The Fatal Flame
PublisherHeadline Review
Date Published12 May 2016
Price£ 14.99

The Fatal Flame

by Lyndsay Faye

‘Copper star’ Timothy Wilde chases down an arsonist and violence and murder follow as he and his brother follow the trail around the dangerous and corruption-filled streets of a pre-civil war New York.


If Lyndsay Faye could have been accused of a touch of political correctness in the second of the compelling Timothy Wilde trilogy which addressed slavery, she spares the reader no detail of the horrors of late 1840s New York in this brilliant and biting finale.

The underlying themes are the emancipation of women and the sheer scale of corruption of early American politics, where murder was often considered an acceptable way to power. In doing so she has produced a truly epic tale of exploitation, corruption and death in a city at the time the world’s melting pot and staggering under the influx of hundreds of thousands fleeing the Irish potato famine.

Wilde, a ‘copper star’ with the fledgling New York Police Department, whose crime solving skills have seen him become one of its first detectives, is still the engaging and affable character of the earlier books. His experiences have made him more cynical, but he is still often baffled and unsure in both his working and private lives, achieving results as much by his unwillingness to give up and strong moral convictions as by ability.

Here he takes on every crime and vice known to man – from child exploitation and prostitution to murder – aided by his elder brother Valentine, a police captain of dubious morals and sexuality who somehow maintains his equilibrium despite his excesses and his colleagues.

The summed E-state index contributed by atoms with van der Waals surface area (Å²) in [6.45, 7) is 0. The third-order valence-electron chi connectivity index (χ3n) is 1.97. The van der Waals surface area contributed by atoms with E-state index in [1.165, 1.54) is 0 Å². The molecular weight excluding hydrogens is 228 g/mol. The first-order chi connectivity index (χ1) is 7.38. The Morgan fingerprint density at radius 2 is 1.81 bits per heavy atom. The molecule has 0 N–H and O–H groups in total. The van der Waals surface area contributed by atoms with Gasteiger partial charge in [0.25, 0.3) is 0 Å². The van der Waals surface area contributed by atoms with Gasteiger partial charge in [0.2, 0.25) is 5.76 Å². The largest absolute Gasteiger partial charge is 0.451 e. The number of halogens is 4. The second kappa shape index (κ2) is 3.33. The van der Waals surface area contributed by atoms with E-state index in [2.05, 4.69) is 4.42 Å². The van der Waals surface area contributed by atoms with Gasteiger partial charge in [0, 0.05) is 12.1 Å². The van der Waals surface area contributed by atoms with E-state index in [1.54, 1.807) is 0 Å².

Timothy is tasked with tracking down an arsonist attacking properties belonging to a city alderman and clothing factory owner. The chase leads him through the city’s grimy tenements, drinking dens and brothels into the abomination of the exploitation of immigrants and women and the self-serving and greedy politicians of Tammany Hall, a place which was to become a byword for corruption.

Faye’s brutal and often bloody story is enhanced by the use of ‘flash’, a sort of thieves’ cant – and there’s a useful dictionary! Contemporary quotations from either side of the women’s emancipation debate at the beginning of each chapter further point up the glaring inequalities of early America.

Wilde, often sidetracked by personal issues, dominated by his hopeless love and his ongoing love-hate relationship with his brother, struggles on as several characters from earlier adventures return, including the beautiful, enigmatic and deadly villainess Silkie Marsh.

Faye’s research into the life and history of her adopted home is immaculate – she recreates pre-civil war New York with all its faults and tensions in a totally believable but subtle manner which informs but never intrudes on this complicated collection of interlinked plots. Her disparate characters also carry that aura of reality and the dialogue, even the idealistic Timothy’s frequent internal debates, is crisp.

Her central character is an all-American hero, a genuine, hardworking, loving, kind and moral man who empathises and tries his best to help people and this is a great story which will not only enthral, but also pull at the emotions.

You can read this fine book as a standalone, but with its two earlier parts, even if the second is, in my opinion, a little too politically sensitive, it is an absolute triumph for an author of brilliance and polish.

Reviewed 24 December 2016 by John Cleal